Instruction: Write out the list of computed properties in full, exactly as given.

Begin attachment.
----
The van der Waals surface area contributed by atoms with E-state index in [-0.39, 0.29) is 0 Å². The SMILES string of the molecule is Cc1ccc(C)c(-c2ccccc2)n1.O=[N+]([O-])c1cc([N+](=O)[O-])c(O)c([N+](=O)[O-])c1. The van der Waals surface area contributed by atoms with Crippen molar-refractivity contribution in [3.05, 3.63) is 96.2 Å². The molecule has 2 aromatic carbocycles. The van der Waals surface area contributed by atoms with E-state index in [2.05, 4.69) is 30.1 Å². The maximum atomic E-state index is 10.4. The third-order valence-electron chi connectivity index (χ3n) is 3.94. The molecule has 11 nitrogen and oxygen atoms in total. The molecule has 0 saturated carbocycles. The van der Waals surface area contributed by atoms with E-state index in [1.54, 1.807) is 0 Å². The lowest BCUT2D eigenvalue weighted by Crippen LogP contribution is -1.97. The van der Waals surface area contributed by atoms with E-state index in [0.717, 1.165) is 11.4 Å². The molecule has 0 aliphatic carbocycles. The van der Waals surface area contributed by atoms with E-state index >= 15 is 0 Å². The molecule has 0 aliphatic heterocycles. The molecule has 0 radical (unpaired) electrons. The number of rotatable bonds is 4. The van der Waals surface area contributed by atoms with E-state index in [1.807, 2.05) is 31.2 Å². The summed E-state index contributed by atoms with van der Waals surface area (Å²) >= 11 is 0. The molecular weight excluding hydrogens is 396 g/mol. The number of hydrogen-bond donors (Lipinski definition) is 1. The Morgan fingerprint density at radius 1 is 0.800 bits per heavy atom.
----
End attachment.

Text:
The van der Waals surface area contributed by atoms with E-state index in [-0.39, 0.29) is 0 Å². The SMILES string of the molecule is Cc1ccc(C)c(-c2ccccc2)n1.O=[N+]([O-])c1cc([N+](=O)[O-])c(O)c([N+](=O)[O-])c1. The van der Waals surface area contributed by atoms with Crippen molar-refractivity contribution in [3.05, 3.63) is 96.2 Å². The molecule has 2 aromatic carbocycles. The van der Waals surface area contributed by atoms with E-state index in [2.05, 4.69) is 30.1 Å². The maximum atomic E-state index is 10.4. The third-order valence-electron chi connectivity index (χ3n) is 3.94. The molecule has 11 nitrogen and oxygen atoms in total. The molecule has 0 saturated carbocycles. The van der Waals surface area contributed by atoms with E-state index in [1.54, 1.807) is 0 Å². The lowest BCUT2D eigenvalue weighted by Crippen LogP contribution is -1.97. The van der Waals surface area contributed by atoms with E-state index in [0.717, 1.165) is 11.4 Å². The molecule has 0 aliphatic carbocycles. The van der Waals surface area contributed by atoms with E-state index >= 15 is 0 Å². The molecule has 0 aliphatic heterocycles. The molecule has 0 radical (unpaired) electrons. The number of rotatable bonds is 4. The van der Waals surface area contributed by atoms with E-state index in [1.807, 2.05) is 31.2 Å². The summed E-state index contributed by atoms with van der Waals surface area (Å²) >= 11 is 0. The molecular weight excluding hydrogens is 396 g/mol. The number of hydrogen-bond donors (Lipinski definition) is 1. The Morgan fingerprint density at radius 1 is 0.800 bits per heavy atom.